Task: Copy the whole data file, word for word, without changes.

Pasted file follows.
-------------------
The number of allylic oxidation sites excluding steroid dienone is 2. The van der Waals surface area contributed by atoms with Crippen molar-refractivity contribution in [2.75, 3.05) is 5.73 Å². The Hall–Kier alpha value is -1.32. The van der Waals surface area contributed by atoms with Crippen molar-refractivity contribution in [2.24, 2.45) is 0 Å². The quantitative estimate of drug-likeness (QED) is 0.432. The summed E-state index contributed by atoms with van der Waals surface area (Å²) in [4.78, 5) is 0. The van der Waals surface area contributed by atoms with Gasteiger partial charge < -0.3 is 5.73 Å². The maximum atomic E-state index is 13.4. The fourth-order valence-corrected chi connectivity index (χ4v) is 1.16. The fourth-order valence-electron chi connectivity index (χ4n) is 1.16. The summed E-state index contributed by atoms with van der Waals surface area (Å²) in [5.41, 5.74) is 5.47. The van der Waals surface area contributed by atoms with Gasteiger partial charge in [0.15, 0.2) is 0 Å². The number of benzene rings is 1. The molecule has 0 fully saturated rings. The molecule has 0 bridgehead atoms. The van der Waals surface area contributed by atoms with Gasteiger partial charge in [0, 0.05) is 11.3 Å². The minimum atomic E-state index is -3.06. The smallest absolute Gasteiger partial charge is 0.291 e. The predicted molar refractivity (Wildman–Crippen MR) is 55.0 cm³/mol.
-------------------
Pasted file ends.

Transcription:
The number of allylic oxidation sites excluding steroid dienone is 2. The van der Waals surface area contributed by atoms with Crippen molar-refractivity contribution in [2.75, 3.05) is 5.73 Å². The Hall–Kier alpha value is -1.32. The van der Waals surface area contributed by atoms with Crippen molar-refractivity contribution in [2.24, 2.45) is 0 Å². The quantitative estimate of drug-likeness (QED) is 0.432. The summed E-state index contributed by atoms with van der Waals surface area (Å²) in [4.78, 5) is 0. The van der Waals surface area contributed by atoms with Gasteiger partial charge < -0.3 is 5.73 Å². The maximum atomic E-state index is 13.4. The fourth-order valence-corrected chi connectivity index (χ4v) is 1.16. The fourth-order valence-electron chi connectivity index (χ4n) is 1.16. The summed E-state index contributed by atoms with van der Waals surface area (Å²) in [5.41, 5.74) is 5.47. The van der Waals surface area contributed by atoms with Gasteiger partial charge in [0.15, 0.2) is 0 Å². The number of benzene rings is 1. The molecule has 0 fully saturated rings. The molecule has 0 bridgehead atoms. The van der Waals surface area contributed by atoms with Gasteiger partial charge in [0, 0.05) is 11.3 Å². The minimum atomic E-state index is -3.06. The smallest absolute Gasteiger partial charge is 0.291 e. The predicted molar refractivity (Wildman–Crippen MR) is 55.0 cm³/mol.